Next course was Foie Gras au Torchon Maison. This house-made duck foie gras was soft and rich. I spread it on thick brioche points toasted to perfectly just-warm and topped it off with some sweet champagne gelée. Once again, close your eyes. Each bite luxuriously succumbed to the pressure of your tongue pressing it up to the top of your mouth. Pure and simple, it was a glorious mouthfeel that pleasured far reaches of your body. I’m taken back to Au Petie Sud Ouest in the 7th Arrondissement of Paris. They specialize in foie gras and it’s a weekly haunt whenever in Paris. Here they serve entire lobes of foie gras with roasted apple chunks. On the tables are individual toasters and a basket of bread. The perfect level of warmth and toastiness are crucial to bring out the best of foie gras so each customer controls their own experience.
Juliet comes to sit with us during intermission. Her energy is exciting and I so enjoy her company. We talk about trips to Paris, past and future. Jon and I are planning a 3-month trip to Paris and she gets excited, promising to join us. Any reason to go back to the city she spent a decade as a jazz singer. We’re so lucky to have her level of talent in Niagara and appreciate that she finds any and all excuses to bring here beloved sounds of Paris to Niagara. I guess you could say this was our present trip to Paris.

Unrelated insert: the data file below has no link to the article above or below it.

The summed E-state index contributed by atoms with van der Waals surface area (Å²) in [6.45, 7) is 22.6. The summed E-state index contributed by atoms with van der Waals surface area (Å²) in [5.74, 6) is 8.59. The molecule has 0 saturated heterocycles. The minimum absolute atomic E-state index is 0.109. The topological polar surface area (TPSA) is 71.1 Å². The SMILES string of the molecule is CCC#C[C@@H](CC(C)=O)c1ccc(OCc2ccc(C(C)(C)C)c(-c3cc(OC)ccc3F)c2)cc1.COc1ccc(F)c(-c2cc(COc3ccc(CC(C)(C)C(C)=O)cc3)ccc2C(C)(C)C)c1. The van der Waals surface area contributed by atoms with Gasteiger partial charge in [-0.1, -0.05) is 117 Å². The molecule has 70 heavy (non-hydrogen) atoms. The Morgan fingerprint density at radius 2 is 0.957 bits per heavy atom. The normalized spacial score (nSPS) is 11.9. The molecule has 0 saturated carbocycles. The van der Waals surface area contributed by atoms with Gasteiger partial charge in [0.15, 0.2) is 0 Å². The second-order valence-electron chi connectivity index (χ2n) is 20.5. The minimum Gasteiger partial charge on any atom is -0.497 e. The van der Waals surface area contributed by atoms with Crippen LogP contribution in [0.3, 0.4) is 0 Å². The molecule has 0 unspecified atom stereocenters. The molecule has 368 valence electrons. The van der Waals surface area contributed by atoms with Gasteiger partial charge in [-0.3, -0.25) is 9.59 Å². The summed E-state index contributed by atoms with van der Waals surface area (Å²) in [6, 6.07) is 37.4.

A few more sips of my cremant and I’m looking face to face with my Pintade Farcie au foie gras et Pruneaux avec Lentilles Du Puy. It’s a rolled Guinea fowl stuffed with foie gras on a bed of savoury lentils stewed with prunes. The flavours of each savoury mouthful warmed the palate with love and in total relaxation, allowed it to take me wherever it wanted. Now I’m inside the dimely lit Le Fumoir restaurant across from the Louvre. Out the side window I stare at the stunningly beautiful, ancient church with the giant rose window and imposing towers. Funny thing, I feel both insignificant and simultaneously beautiful, Paris is magic.
Next of the special five-course Parisian menu is a romantically, savoury plate of mixed greens, with chunks of rich Blue Benedictine cheese and walnuts. No oily salad dressing here, just pure flavours to indulge the palate with a monotone of pure pleasures.
Chef Thierry comes by to chat and in the distance I hear Juliet dedicating J’ai Deux Amores to Jon and I. We all stop and listen as she promises a private performance for us when we’re in Paris for 3-months. Woah!!
With cremant almost done I get my Profiteroles au Chocolat. I love the puff pastry filled with rich vanilla ice cream and topped with a luscious sauce. It’s both warming and refreshing in a comforting way. Like a mouthful of love and life at the same time. When I’m all done, I wipe the chocolate from the plate with my fingers the same way I wiped the chocolate mousse from the bowl at Pane au Chocolat Cafe in Paris.
If you would like a quick trip to Paris, the Paris Crêpes Café in Niagara Falls is a delicious way to get there. After all, isn’t Paris all about food? Join me at Paris Crepes Café on June 21 for Fête de la Musique. Known as World Music Day, it started in Paris and now cities around the world join in with celebrations of the annual event. Meet me at the Paris/Niagara Fête de la Musique.